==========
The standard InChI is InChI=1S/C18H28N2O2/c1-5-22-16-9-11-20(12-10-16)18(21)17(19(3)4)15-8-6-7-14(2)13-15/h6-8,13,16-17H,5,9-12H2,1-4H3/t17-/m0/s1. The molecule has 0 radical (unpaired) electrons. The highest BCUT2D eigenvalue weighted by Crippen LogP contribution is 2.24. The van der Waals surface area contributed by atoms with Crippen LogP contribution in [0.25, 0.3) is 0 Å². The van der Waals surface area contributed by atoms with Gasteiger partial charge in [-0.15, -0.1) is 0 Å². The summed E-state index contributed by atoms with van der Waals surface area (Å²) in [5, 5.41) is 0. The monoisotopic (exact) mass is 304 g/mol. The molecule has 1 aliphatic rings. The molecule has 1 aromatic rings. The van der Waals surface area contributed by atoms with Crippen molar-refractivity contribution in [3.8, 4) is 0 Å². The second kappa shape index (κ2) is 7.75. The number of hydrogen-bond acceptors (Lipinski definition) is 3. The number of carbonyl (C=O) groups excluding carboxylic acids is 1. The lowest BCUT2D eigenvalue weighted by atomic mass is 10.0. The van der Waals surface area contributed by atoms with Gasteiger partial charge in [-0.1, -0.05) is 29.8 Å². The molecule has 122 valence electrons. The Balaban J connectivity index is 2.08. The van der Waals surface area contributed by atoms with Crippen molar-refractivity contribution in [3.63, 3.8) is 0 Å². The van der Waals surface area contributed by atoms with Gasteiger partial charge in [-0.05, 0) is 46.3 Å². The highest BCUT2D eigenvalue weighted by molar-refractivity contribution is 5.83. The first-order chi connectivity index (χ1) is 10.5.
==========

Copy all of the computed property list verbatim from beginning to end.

The standard InChI is InChI=1S/C18H28N2O2/c1-5-22-16-9-11-20(12-10-16)18(21)17(19(3)4)15-8-6-7-14(2)13-15/h6-8,13,16-17H,5,9-12H2,1-4H3/t17-/m0/s1. The molecule has 0 radical (unpaired) electrons. The highest BCUT2D eigenvalue weighted by Crippen LogP contribution is 2.24. The van der Waals surface area contributed by atoms with Crippen LogP contribution in [0.25, 0.3) is 0 Å². The van der Waals surface area contributed by atoms with Gasteiger partial charge in [-0.15, -0.1) is 0 Å². The summed E-state index contributed by atoms with van der Waals surface area (Å²) in [5, 5.41) is 0. The monoisotopic (exact) mass is 304 g/mol. The molecule has 1 aliphatic rings. The molecule has 1 aromatic rings. The van der Waals surface area contributed by atoms with Crippen molar-refractivity contribution in [3.8, 4) is 0 Å². The second kappa shape index (κ2) is 7.75. The number of hydrogen-bond acceptors (Lipinski definition) is 3. The number of carbonyl (C=O) groups excluding carboxylic acids is 1. The lowest BCUT2D eigenvalue weighted by atomic mass is 10.0. The van der Waals surface area contributed by atoms with Gasteiger partial charge in [-0.1, -0.05) is 29.8 Å². The molecule has 122 valence electrons. The Balaban J connectivity index is 2.08. The van der Waals surface area contributed by atoms with Crippen molar-refractivity contribution in [3.63, 3.8) is 0 Å². The van der Waals surface area contributed by atoms with Gasteiger partial charge in [-0.05, 0) is 46.3 Å². The highest BCUT2D eigenvalue weighted by molar-refractivity contribution is 5.83. The first-order chi connectivity index (χ1) is 10.5.